An application program interface (API) is code that allows two software programs to communicate with each other.
The API defines the correct way for a developer to write a program that requests services from an operating system (OS) or other application. APIs are implemented by function calls composed of verbs and nouns.The required syntax is described in the documentation of the application being called.
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Typically, APIs are released for third-party development as part of a software development kit (SDK) or as an open API published on the Internet. If the applications are written in different languages or have been written for different platforms, middleware can provide messaging services so the two applications can communicate with each other.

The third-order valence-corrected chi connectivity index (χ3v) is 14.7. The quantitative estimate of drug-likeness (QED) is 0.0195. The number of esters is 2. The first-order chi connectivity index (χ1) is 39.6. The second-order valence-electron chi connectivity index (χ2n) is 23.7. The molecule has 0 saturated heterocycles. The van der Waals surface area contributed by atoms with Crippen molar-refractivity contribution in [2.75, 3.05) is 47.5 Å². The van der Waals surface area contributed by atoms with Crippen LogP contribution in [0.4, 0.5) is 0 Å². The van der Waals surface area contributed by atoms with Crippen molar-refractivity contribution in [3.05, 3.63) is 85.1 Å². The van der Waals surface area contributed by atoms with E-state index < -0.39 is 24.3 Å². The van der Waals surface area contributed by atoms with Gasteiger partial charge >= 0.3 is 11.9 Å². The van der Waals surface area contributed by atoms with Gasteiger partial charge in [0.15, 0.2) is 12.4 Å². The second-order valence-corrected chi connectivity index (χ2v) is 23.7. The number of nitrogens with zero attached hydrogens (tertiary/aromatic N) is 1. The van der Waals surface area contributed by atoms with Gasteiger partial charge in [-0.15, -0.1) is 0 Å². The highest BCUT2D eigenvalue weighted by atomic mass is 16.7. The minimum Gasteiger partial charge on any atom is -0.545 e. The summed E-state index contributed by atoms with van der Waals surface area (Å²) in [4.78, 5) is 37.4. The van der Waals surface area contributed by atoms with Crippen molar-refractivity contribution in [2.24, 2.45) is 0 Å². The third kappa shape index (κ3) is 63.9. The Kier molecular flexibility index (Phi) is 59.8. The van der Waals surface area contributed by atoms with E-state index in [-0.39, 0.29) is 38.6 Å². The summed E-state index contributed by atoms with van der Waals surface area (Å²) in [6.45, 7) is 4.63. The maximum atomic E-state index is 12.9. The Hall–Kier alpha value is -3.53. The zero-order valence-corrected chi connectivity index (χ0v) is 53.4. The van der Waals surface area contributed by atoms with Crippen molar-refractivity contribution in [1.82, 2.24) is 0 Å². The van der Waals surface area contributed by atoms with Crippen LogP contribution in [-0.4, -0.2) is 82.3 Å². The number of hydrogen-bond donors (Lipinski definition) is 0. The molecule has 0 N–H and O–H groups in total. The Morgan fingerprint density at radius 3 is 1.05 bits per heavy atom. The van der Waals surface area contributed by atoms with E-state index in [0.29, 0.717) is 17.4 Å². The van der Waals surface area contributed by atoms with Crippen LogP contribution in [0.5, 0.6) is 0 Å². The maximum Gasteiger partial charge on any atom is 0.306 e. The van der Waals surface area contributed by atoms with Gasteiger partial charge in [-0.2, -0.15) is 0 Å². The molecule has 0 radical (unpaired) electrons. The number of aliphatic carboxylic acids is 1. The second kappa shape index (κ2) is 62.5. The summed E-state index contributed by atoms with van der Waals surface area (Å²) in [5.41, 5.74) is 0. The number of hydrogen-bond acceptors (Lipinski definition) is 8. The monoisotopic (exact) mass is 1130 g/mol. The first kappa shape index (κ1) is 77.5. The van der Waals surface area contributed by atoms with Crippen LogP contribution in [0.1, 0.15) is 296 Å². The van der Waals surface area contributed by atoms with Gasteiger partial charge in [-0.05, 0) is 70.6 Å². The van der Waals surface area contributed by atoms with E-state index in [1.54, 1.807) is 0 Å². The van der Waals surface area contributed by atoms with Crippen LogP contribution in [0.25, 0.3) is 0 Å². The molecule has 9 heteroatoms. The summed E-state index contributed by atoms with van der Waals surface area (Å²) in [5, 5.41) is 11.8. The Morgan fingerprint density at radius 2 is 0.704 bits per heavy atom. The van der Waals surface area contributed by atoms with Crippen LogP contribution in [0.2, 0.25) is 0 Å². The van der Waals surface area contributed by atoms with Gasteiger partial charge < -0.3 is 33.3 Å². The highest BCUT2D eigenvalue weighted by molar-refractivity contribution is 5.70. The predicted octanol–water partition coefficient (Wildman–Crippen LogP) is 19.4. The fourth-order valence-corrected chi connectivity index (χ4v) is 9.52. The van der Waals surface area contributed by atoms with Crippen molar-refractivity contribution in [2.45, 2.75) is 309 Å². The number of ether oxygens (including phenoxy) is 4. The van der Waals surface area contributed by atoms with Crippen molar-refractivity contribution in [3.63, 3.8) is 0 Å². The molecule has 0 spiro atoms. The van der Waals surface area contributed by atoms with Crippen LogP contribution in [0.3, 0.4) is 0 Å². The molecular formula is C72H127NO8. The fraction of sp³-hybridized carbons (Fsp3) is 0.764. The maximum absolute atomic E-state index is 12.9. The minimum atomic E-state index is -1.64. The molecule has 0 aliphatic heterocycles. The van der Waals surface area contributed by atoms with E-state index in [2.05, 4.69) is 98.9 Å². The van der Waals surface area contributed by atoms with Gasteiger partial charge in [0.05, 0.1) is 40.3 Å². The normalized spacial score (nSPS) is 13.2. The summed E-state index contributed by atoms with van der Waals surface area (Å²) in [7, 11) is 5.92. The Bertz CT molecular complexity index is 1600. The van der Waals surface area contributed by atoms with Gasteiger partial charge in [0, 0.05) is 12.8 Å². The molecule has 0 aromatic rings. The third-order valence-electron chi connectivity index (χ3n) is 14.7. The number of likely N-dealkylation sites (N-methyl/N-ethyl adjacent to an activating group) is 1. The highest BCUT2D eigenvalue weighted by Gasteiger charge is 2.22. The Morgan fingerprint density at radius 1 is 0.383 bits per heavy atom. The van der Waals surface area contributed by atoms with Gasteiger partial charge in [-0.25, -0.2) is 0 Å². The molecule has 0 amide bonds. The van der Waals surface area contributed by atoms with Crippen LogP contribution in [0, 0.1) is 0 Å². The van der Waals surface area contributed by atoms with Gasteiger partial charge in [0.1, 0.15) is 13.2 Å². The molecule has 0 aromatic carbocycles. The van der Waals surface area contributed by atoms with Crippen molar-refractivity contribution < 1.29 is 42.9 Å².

Business interest in APIs grew with Web 2.0 mashups and executive dashboards that pull data from two or more sources. Cloud computing has fueled even more interest in APIs, as companies experiment with ways to integrate a cloud provider's service with on-premises systems or other cloud services.
See also: cloud provider API
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